As technology in education advances, more teachers have access to iPads in the classroom. How neat is it that we have more ways to reach our learners! Using iPads during guided reading might seem difficult, but it’s just the opposite! Even if you only have one iPad for you and 22 friends to share, there are plenty of ways you can use them during guided reading time. Technology and reading can go hand-in-hand.
You can use iPads during guided reading:
-to help introduce books.
To build background knowledge or introduce unfamiliar vocabulary, you can use the internet to pull up pictures of things to help your readers. You can also use short videos from sites like Brain Pop Jr. or YouTube to help explain new concepts. This would be super helpful for your ELL students. One time when we were reviewing the “am” word family, I realized none of the students at my table knew what a clam was. Pulling up a quick picture of it gave them some context.
There are many great apps that let you draw freely and save your work. One of my favorites is the ShowMe Interactive Whiteboard app. It lets you import images, make audio and video recordings, or just use it for writing and drawing. Some other similar free apps to try are Jot, Educreations Interactive Whiteboard, Drawing Pad, and GroupBoard (you can collaborate with five iPads in real time for free). You can use the iPad drawing space to collectively retell the story, practice word work, have students interact with words, and demonstrate comprehension by drawing or writing. So many possibilities!
-to do running records.
Even if you like paper and pencil records, you might be surprised at how handy digital running records can be! There are also several calculators you can use to automatically calculate accuracy and self-correction ratios like Running Record Calculator Lite. If you’re looking for a full template, check out Record of Reading. After entering the student information, you can hit record to make an audio
recording of the student reading while you start marking the running record. Then, it helps you easily do the calculations, gives you space to analyze miscues and self-corrections, and provides room to jot down notes. You can save it as either a pdf or image directly to your device or email it. You could even download this app as a backup in case you run out of paper copies!
-for word work.
It seems like there’s an endless amount of apps you can use to have the students practice word work during guided reading. You can either have them share or each use an iPad. With apps like ABC Magnetic Alphabet (digital magnetic letters) and Sand draw (think of a beach-themed whiteboard), teachers can lead students through word work while students respond in the app. Starfall, ABC Alphabet Phonics, and Making Words each have many games you could pick from to meet a specific skill each child needs to practice. If your word work is needing a refresh, try to find a game or app to switch things up.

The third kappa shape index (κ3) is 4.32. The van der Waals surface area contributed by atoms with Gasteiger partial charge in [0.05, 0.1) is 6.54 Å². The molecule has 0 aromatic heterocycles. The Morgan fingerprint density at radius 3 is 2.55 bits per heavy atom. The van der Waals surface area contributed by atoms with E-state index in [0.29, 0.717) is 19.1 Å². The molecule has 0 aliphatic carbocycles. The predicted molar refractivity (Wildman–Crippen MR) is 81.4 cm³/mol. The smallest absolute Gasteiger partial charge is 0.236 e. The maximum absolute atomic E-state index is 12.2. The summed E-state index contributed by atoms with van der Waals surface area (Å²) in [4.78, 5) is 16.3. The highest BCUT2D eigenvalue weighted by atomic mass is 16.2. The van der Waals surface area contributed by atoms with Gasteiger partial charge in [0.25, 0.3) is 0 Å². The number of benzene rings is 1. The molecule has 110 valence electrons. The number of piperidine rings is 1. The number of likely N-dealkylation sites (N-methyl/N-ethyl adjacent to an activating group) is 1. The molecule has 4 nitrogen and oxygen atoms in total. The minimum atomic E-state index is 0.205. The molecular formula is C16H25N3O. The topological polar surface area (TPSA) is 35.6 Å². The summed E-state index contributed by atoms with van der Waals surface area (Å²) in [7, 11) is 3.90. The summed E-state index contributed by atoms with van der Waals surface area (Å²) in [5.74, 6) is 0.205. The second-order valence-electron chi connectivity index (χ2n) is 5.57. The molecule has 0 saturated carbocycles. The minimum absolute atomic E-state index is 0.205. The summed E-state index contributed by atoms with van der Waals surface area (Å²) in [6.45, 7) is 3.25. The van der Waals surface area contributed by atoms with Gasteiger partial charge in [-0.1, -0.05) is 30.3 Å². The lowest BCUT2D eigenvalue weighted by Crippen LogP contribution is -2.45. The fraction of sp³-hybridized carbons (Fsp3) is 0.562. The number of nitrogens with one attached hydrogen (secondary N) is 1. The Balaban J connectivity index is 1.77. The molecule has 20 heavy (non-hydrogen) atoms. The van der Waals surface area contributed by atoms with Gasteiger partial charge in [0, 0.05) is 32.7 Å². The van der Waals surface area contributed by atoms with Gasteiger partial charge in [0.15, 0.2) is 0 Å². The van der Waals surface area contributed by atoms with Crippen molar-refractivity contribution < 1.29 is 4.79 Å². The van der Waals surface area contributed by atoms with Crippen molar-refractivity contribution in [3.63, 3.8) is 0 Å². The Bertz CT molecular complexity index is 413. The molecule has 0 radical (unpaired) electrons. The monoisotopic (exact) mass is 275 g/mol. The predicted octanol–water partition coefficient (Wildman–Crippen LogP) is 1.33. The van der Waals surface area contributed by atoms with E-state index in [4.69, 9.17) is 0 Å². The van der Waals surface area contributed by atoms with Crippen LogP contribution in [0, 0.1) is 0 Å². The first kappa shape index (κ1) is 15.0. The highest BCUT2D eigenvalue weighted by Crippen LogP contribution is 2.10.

-for sight word practice.
Just like word work options, there are so many choices for games on the iPad to practice sight word recognition and fluency. Sight Words by Photo Touch and Sight Words Learning Games are two that have lots of great reviews. These would fun for a quick review of sight words at the end of guided reading time for each group.
Hands-on, tactile work with letters, words, and books is still so important. Sometimes switching things up ignites a new excitement for learning. I’d encourage you to spend some time in the App Store searching for apps with great reviews, lots of downloads, and that are age-appropriate. It seems like every week there are new apps added.
Make sure to preview everything you want to try with your guided reading groups ahead of time.
You never know when you’ll get something that won’t meet the needs of your students that you thought would work. You don’t want to waste any time at the table!
Do you use iPads with your guided reading groups? What does that look like in your classroom? I’d love to hear your ideas!
If you want to check out more information on guided reading, click HERE to find a round-up of my favorite posts.